Every year, on the second Thursday of June, members of four small communities in the Andes rebuild an Inca bridge called Queswachaca, as they and their ancestors have been doing for hundreds of years.
The bridge-building festival, which lasts four days and includes a number of other rituals, including a ceremony to pay homage to Pachamama, “mother earth,” has, in recent years, attracted the attention of both national and international tourists, eager to experience living history up close.
Erick Farfán, a tour guide based in Cusco, had the opportunity to see this Inca tradition a number of years ago, and will be going again this year as a guide. Here he shares his experiences during his first visit.
What were your expectations for going to see the reconstruction of the Queswachaca bridge?
My expectations were very high because I was seeking to understand more about our traditions, and I was anxious to see with my own eyes a festival like no other in the world, and I knew that I would finally find living culture and get in touch with my ancestors.
How does the community work in order to achieve this common goal?
There is a relationship between these communities and they work together in what is known as “ayni,” a Quechua word that describes the tradition of helping each other for the common good of everyone, since this bridge benefits all communities involved. How is an Inca bridge made by hand in the traditional methods?
style=’background-position: initial initial; background-repeat: initial initial; The bridge is woven by hand, like on a loom, using “ichu,” a type of straw from the Andes, and animal skin.
When you saw the final product, how did you feel?
The final product is something incredible. It was wonderful to be able to appreciate the skill and craftsmanship of the woven bridge, and seeing it brings you back in time. I was able to feel like I could understand the Incas better, and their systems of communication and cooperation.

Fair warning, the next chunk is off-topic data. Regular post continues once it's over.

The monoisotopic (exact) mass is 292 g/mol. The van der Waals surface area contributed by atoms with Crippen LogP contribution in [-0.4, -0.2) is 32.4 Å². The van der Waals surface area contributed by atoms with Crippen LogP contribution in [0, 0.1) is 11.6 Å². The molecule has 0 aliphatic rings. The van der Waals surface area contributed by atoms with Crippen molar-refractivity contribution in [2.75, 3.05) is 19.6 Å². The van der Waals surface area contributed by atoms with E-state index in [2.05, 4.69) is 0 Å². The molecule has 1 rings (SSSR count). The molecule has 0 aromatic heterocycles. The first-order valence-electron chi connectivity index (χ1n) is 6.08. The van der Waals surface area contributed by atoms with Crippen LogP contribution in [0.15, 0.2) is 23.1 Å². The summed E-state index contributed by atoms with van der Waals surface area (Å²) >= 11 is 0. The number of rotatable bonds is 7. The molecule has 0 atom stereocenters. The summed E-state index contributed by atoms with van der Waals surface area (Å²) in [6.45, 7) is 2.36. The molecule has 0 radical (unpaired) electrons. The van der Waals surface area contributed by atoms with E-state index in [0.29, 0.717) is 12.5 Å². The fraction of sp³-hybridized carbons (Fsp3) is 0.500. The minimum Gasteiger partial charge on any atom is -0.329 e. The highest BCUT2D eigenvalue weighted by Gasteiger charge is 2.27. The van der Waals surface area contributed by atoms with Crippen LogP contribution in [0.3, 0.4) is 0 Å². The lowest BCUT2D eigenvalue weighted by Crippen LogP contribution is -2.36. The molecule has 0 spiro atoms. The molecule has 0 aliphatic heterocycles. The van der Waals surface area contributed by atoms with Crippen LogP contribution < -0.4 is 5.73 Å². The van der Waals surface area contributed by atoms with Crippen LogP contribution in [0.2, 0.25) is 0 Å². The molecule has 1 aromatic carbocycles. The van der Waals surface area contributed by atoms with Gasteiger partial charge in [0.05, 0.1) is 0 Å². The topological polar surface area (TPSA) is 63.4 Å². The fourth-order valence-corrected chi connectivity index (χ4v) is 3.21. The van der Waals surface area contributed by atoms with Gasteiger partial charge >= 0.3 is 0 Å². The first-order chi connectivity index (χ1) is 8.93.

Did you cross the bridge?
I went over it a couple of times. You have to have a lot of confidence in the work of the community members, but if you can muster up the courage and go over, you realize that the bridge is strong and that this really is a unique and wonderful experience.
What were the celebrations like after the reconstruction of the bridge was completed?
The celebrations really take place throughout the whole process. Sometimes, when those working on the bridge would take a break, they would perform rituals and make offerings and perform dances that observers could see. After finishing the bridge, everyone approaches. There are a few people of importance in the communities who inaugurate the bridge, and then after that, people drink and dance, as is the tradition in many festivals in the Andes.
Why should other people go observe this event?
style=’background-position: initial initial; background-repeat: initial initial; The festival of Queswachaca captures much of the experience of the Peruvian people. It is something completely unique that will put you in touch with the “apus” – the mountain spirits – that you will discover there. Everyone will find something special and something very personal during this festival.
For me, on a personal level, I know that sometimes we can feel so isolated from the world. This event has helped me to feel tied to our roots – not only as a Peruvian but also as a human – and helped to remind me that we don’t always need all of this globalization. What we do need, and what I discovered here, was contact with passion, with the simple things. It is important to be reminded that these communities still are able to work together for the common good. There is a real symbol here in the weaving; all the work of these hands is tying people together in a literal and figurative way. This “ayni” is really one of the best lessons we can learn from our ancestors.
An interview with Cusco-based tour guide Erick Farfán reveals the thrill of seeing an Inca bridge-building tradition up close.